The conflicts of student loan debt surpass just actual repayment. Trulia research titled "The Debt of Wrath: Do Student Loans Affect Saving for a Home?" recently found that college degrees hinder young millennials from saving up for a 20 percent down payment on a home due to student loan repayment, but in the most expensive markets, only those with a college degree will be capable of saving up enough for a home in their lifetime.
“A college degree undeniably comes with perks, including better long-term job prospects and higher lifetime earnings,” said Ralph McLaughlin, a housing economist at Trulia. “But many millennials who get a college degree must pay back student loans, making it more difficult to save for a down payment in the short run.”
According to Trulia, saving for a down payment is one of the biggest hardships on the road to homeownership. A recent Trulia survey determined that 30 percent of 25-30 year olds in the U.S. said that they are currently trying to save for a down payment in the next two years.
The next issue that Trulia highlights is the necessity of a college degree when looking to purchase a home and saving for a down payment. Whether a degree is secured or not depends on where the consumer wants to purchase a home. Approximately 30 percent of young millennial households have a 4-year college degree and 70 percent do not. The average college-educated American has about $26,000 in student loan debt, which translates into an average monthly payment of about $280 per month on a 10-year repayment plan.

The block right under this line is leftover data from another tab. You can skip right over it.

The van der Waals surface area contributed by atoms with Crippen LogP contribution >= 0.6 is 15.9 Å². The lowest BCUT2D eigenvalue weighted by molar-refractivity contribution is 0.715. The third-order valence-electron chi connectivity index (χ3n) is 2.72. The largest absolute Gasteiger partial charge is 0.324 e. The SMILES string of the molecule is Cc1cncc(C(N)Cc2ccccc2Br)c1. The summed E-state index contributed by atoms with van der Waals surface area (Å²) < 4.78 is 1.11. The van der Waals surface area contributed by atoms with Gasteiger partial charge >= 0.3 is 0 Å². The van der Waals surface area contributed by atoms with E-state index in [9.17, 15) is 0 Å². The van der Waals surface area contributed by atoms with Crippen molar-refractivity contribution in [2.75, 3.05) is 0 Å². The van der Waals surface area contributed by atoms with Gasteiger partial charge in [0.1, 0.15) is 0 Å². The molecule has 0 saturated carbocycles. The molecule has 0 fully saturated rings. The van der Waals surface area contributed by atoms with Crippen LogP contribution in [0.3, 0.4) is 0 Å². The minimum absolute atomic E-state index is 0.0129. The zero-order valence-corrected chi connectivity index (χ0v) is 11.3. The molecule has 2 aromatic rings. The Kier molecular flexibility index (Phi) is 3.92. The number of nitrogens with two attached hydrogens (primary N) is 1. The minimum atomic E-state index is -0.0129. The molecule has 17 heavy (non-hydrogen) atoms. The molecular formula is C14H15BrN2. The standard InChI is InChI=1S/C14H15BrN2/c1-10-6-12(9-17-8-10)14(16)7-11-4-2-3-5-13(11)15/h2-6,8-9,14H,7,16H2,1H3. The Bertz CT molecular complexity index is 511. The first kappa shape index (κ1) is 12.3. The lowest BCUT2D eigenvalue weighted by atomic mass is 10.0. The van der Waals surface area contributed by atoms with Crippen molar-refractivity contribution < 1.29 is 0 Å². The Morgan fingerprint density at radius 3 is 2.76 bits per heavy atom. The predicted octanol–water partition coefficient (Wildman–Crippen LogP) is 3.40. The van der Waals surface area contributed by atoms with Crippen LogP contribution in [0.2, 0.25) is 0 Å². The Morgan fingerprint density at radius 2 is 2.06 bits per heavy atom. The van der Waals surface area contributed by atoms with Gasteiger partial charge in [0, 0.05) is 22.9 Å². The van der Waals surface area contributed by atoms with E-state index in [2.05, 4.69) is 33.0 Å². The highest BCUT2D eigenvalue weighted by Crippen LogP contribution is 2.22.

Trulia identified housing markets in the U.S. where any millennial could make enough money to save for a down payment in a reasonable time, regardless of whether they hold a college degree. First on this list is Detroit, Michigan, where a 25-30 year old could save for a down payment in 4.1 years with a college degree and 5.3 years without one. Camden, New Jersey came in second with down payment savings occurring in 5.3 years for millennials with a degree and 5.9 years with no degree. Finishing out the top three, Dayton, Ohio allows millennials to save for a down payment in 5.7 years with a degree versus 5.3 years without one.
In some markets, Trulia found that millennials with no college degree can actually save toward a down payment on a home faster than college-educated households. In Las Vegas, Nevada, potential young homeowners can save for down payment in 8.7 years with no degree, compared to 10.2 years with a degree. In Columbia, South Carolina, a millennial can save for a down payment in 8.1 years with no degree, and 7.4 years in El Paso, Texas.
“The boost in income that you get for having a college degree in these metros is small,” McLaughlin said. “Second, households with college degrees typically have student loan payments, which hinder their ability to save for a down payment.”